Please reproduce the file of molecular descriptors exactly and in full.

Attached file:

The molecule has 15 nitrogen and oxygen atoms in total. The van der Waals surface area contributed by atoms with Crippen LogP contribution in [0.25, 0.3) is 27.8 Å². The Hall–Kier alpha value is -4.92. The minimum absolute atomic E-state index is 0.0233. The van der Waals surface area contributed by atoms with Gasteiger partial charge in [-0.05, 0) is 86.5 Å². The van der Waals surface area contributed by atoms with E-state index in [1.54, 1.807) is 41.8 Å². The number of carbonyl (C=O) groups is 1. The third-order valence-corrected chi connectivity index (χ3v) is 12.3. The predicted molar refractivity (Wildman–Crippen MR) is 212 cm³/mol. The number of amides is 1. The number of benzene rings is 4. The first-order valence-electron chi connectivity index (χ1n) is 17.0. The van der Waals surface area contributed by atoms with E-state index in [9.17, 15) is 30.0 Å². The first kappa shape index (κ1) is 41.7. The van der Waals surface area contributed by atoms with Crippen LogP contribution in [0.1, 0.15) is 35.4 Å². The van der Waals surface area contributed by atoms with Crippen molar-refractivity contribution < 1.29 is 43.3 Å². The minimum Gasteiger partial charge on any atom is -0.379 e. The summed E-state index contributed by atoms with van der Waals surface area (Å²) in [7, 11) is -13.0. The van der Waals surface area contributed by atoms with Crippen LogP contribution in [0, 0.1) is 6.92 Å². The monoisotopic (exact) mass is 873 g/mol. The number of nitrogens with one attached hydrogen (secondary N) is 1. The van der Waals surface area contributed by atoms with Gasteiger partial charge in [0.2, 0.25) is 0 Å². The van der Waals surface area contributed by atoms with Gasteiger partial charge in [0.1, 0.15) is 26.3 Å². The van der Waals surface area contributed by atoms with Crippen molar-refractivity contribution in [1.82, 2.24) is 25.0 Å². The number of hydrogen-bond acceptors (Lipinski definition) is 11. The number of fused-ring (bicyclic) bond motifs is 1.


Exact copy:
The molecule has 15 nitrogen and oxygen atoms in total. The van der Waals surface area contributed by atoms with Crippen LogP contribution in [0.25, 0.3) is 27.8 Å². The Hall–Kier alpha value is -4.92. The minimum absolute atomic E-state index is 0.0233. The van der Waals surface area contributed by atoms with Gasteiger partial charge in [-0.05, 0) is 86.5 Å². The van der Waals surface area contributed by atoms with E-state index in [1.54, 1.807) is 41.8 Å². The number of carbonyl (C=O) groups is 1. The third-order valence-corrected chi connectivity index (χ3v) is 12.3. The predicted molar refractivity (Wildman–Crippen MR) is 212 cm³/mol. The number of amides is 1. The number of benzene rings is 4. The first-order valence-electron chi connectivity index (χ1n) is 17.0. The van der Waals surface area contributed by atoms with E-state index in [9.17, 15) is 30.0 Å². The first kappa shape index (κ1) is 41.7. The van der Waals surface area contributed by atoms with Crippen LogP contribution in [0.1, 0.15) is 35.4 Å². The van der Waals surface area contributed by atoms with Crippen molar-refractivity contribution < 1.29 is 43.3 Å². The minimum Gasteiger partial charge on any atom is -0.379 e. The summed E-state index contributed by atoms with van der Waals surface area (Å²) in [7, 11) is -13.0. The van der Waals surface area contributed by atoms with Crippen LogP contribution in [0, 0.1) is 6.92 Å². The monoisotopic (exact) mass is 873 g/mol. The number of nitrogens with one attached hydrogen (secondary N) is 1. The van der Waals surface area contributed by atoms with Gasteiger partial charge in [0.2, 0.25) is 0 Å². The van der Waals surface area contributed by atoms with Gasteiger partial charge in [0.1, 0.15) is 26.3 Å². The van der Waals surface area contributed by atoms with Crippen molar-refractivity contribution in [1.82, 2.24) is 25.0 Å². The number of hydrogen-bond acceptors (Lipinski definition) is 11. The number of fused-ring (bicyclic) bond motifs is 1.